“She’s the most decorated female athlete we’ve ever had – on and off the field … there’s just never been a more decorated female athlete, maybe male or female, to be honest with you.”

Despite the external recognition and accolades, Bemis’ fondest memories of her time as a student-athlete came from personal accomplishments. She remembers her final meet, the 2014 NCAA Division II Outdoor Track and Field National Championships, for her All-American finishes in the triple jump and long jump, but also for shattering her personal records in every event she competed in.

“To have that closure and satisfaction knowing I had done everything I could was really special,” she said.

Bemis also made her education a priority, earning PSAC Top Ten honors six times, a conference record. The award is handed out to an athlete that succeeds both athletically and academically. She was once again recognized nationally as a member of the Capital One Academic All-America NCAA Division II Women’s Track and Field/Cross Country Team three times, once on the second team and twice earning first team honors.

Initially believing coaching was the direction she wanted her life to take, she earned her bachelor’s degree in Sports and Recreation Administration with a near-perfect 3.92 GPA.

Her direction changed, though, after one fateful day in Watt’s office. He handed her an application for the PASSHE Undergraduate Women’s Leadership Institute retreat and told her she was applying, she remembered. The retreat is a week-long event attended by two female students selected by each university in the state system.

She applied and attended later that year, returning full of knowledge and energy to help her fellow women and athletes at Edinboro. She began working as a student representative for Edinboro’s women’s commission, which works: “to create an equitable, just, and supportive campus environment” for women at Edinboro. In that role, she got to work with former Edinboro President Julie Wollman.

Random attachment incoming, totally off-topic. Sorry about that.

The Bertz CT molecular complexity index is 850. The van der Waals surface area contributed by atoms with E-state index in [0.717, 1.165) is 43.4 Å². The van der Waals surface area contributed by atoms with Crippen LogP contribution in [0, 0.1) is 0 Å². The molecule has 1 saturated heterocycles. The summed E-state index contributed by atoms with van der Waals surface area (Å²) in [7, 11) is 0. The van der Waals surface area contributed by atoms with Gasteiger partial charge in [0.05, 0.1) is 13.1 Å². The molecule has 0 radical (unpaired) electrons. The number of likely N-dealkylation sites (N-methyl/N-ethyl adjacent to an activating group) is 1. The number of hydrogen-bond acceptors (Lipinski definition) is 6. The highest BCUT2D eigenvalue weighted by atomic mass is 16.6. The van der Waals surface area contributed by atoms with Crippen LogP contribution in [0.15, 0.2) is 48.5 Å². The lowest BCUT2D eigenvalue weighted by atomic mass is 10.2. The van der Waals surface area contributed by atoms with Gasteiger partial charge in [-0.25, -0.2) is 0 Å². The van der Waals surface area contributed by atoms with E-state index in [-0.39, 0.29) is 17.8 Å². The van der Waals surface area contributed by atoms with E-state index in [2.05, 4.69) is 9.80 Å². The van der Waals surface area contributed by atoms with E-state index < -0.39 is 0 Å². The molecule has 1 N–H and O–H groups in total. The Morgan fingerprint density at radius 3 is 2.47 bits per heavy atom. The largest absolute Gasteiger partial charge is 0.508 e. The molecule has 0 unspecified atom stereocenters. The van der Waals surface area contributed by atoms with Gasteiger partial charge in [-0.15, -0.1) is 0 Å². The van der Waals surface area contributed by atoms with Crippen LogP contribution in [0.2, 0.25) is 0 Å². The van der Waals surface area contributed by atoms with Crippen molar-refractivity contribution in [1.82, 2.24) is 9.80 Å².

Wollman knew Bemis wanted to work hands-on with students, but knew she would make a strong asset in an administrative role. She suggested Bemis pursue a postgraduate degree in student affairs, which she explained would enable Bemis to positively impact students’ and student-athletes’ daily lives while at a university.

Because she graduated in the fall after her final year of NCAA eligibility and her graduate assistant position at Slippery Rock wouldn’t begin until the following fall, Bemis took up coaching jobs surrounding Edinboro at the high school and club level, in track as well as gymnastics, before learning in May of 2015 that she was the recipient of an NCAA Postgraduate Scholarship. The $7,500 scholarship awards athletic and academic achievement and is given to 29 men and 29 women across all three NCAA levels in the fall, winter and spring.

Jay said her work with the women’s commission and with young local athletes was a deciding factor in her earning the scholarship, which has been awarded to just nine Edinboro student-athletes.

“Even outside of the classroom and outside of athletics, she was giving back to the [women’s] movement, for lack of a better term, and that’s what gets you postgraduate awards,” Jay said. “Not that they’re a dime a dozen, but you’ve got athletes and you’ve got scholar-athletes, and then there’s that third phase. It’s that volunteer service. It’s your involvement in the community. That’s what gets you that award.”